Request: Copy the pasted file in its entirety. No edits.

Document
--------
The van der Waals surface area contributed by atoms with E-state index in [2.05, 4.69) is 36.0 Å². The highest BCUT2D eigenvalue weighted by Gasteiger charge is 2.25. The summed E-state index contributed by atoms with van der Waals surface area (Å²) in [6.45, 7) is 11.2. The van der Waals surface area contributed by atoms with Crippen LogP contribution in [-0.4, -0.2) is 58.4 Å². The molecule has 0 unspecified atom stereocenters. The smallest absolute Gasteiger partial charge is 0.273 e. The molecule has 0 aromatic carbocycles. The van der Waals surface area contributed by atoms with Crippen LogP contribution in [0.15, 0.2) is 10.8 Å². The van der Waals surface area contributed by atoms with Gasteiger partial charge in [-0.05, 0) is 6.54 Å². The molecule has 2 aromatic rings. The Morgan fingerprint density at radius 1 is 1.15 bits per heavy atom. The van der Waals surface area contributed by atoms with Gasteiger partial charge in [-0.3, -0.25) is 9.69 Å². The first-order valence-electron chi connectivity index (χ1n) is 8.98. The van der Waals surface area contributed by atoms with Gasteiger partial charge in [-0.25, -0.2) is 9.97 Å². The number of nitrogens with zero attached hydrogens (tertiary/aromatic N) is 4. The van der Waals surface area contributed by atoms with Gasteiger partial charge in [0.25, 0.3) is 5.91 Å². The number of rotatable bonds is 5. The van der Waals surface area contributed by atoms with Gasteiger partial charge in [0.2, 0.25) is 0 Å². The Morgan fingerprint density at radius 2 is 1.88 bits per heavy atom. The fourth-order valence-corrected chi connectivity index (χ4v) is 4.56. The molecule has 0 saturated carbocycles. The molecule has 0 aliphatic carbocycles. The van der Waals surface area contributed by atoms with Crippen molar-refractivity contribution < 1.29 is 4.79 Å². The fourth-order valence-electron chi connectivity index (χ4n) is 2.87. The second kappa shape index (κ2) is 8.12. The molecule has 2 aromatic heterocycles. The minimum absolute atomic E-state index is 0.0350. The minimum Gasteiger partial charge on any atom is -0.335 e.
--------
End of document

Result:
The van der Waals surface area contributed by atoms with E-state index in [2.05, 4.69) is 36.0 Å². The highest BCUT2D eigenvalue weighted by Gasteiger charge is 2.25. The summed E-state index contributed by atoms with van der Waals surface area (Å²) in [6.45, 7) is 11.2. The van der Waals surface area contributed by atoms with Crippen LogP contribution in [-0.4, -0.2) is 58.4 Å². The molecule has 0 unspecified atom stereocenters. The smallest absolute Gasteiger partial charge is 0.273 e. The molecule has 0 aromatic carbocycles. The van der Waals surface area contributed by atoms with Crippen LogP contribution in [0.15, 0.2) is 10.8 Å². The van der Waals surface area contributed by atoms with Gasteiger partial charge in [-0.05, 0) is 6.54 Å². The molecule has 2 aromatic rings. The Morgan fingerprint density at radius 1 is 1.15 bits per heavy atom. The van der Waals surface area contributed by atoms with Gasteiger partial charge in [-0.3, -0.25) is 9.69 Å². The first-order valence-electron chi connectivity index (χ1n) is 8.98. The van der Waals surface area contributed by atoms with Gasteiger partial charge in [-0.25, -0.2) is 9.97 Å². The number of nitrogens with zero attached hydrogens (tertiary/aromatic N) is 4. The van der Waals surface area contributed by atoms with Gasteiger partial charge in [0.25, 0.3) is 5.91 Å². The number of rotatable bonds is 5. The van der Waals surface area contributed by atoms with Gasteiger partial charge in [0.2, 0.25) is 0 Å². The Morgan fingerprint density at radius 2 is 1.88 bits per heavy atom. The fourth-order valence-corrected chi connectivity index (χ4v) is 4.56. The molecule has 0 saturated carbocycles. The molecule has 0 aliphatic carbocycles. The van der Waals surface area contributed by atoms with Crippen molar-refractivity contribution < 1.29 is 4.79 Å². The fourth-order valence-electron chi connectivity index (χ4n) is 2.87. The second kappa shape index (κ2) is 8.12. The molecule has 2 aromatic heterocycles. The minimum absolute atomic E-state index is 0.0350. The minimum Gasteiger partial charge on any atom is -0.335 e.